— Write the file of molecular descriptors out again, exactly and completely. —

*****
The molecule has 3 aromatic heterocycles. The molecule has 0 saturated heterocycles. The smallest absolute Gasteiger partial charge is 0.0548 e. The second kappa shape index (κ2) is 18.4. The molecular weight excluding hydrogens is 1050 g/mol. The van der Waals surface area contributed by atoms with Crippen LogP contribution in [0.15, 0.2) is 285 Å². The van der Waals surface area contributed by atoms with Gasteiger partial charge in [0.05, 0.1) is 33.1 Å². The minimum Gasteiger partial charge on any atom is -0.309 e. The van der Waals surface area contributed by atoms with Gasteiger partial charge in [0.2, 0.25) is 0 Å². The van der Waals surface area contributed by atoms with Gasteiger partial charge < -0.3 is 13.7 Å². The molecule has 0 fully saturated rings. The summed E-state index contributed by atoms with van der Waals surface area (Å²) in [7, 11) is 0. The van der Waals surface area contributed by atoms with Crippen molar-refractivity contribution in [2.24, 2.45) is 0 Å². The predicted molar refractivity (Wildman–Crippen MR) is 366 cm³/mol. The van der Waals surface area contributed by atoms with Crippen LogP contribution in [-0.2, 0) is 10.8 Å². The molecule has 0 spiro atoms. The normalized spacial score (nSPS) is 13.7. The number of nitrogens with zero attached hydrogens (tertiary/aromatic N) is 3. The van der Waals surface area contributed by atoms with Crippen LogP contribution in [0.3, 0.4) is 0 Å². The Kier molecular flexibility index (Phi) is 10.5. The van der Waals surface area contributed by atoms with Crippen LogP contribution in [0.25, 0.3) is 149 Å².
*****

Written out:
The molecule has 3 aromatic heterocycles. The molecule has 0 saturated heterocycles. The smallest absolute Gasteiger partial charge is 0.0548 e. The second kappa shape index (κ2) is 18.4. The molecular weight excluding hydrogens is 1050 g/mol. The van der Waals surface area contributed by atoms with Crippen LogP contribution in [0.15, 0.2) is 285 Å². The van der Waals surface area contributed by atoms with Gasteiger partial charge in [0.05, 0.1) is 33.1 Å². The minimum Gasteiger partial charge on any atom is -0.309 e. The van der Waals surface area contributed by atoms with Gasteiger partial charge in [0.2, 0.25) is 0 Å². The van der Waals surface area contributed by atoms with Gasteiger partial charge < -0.3 is 13.7 Å². The molecule has 0 fully saturated rings. The summed E-state index contributed by atoms with van der Waals surface area (Å²) in [7, 11) is 0. The van der Waals surface area contributed by atoms with Crippen molar-refractivity contribution in [2.24, 2.45) is 0 Å². The predicted molar refractivity (Wildman–Crippen MR) is 366 cm³/mol. The van der Waals surface area contributed by atoms with Crippen LogP contribution in [-0.2, 0) is 10.8 Å². The molecule has 0 spiro atoms. The normalized spacial score (nSPS) is 13.7. The number of nitrogens with zero attached hydrogens (tertiary/aromatic N) is 3. The van der Waals surface area contributed by atoms with Crippen LogP contribution in [0.3, 0.4) is 0 Å². The Kier molecular flexibility index (Phi) is 10.5. The van der Waals surface area contributed by atoms with Crippen LogP contribution in [0.25, 0.3) is 149 Å².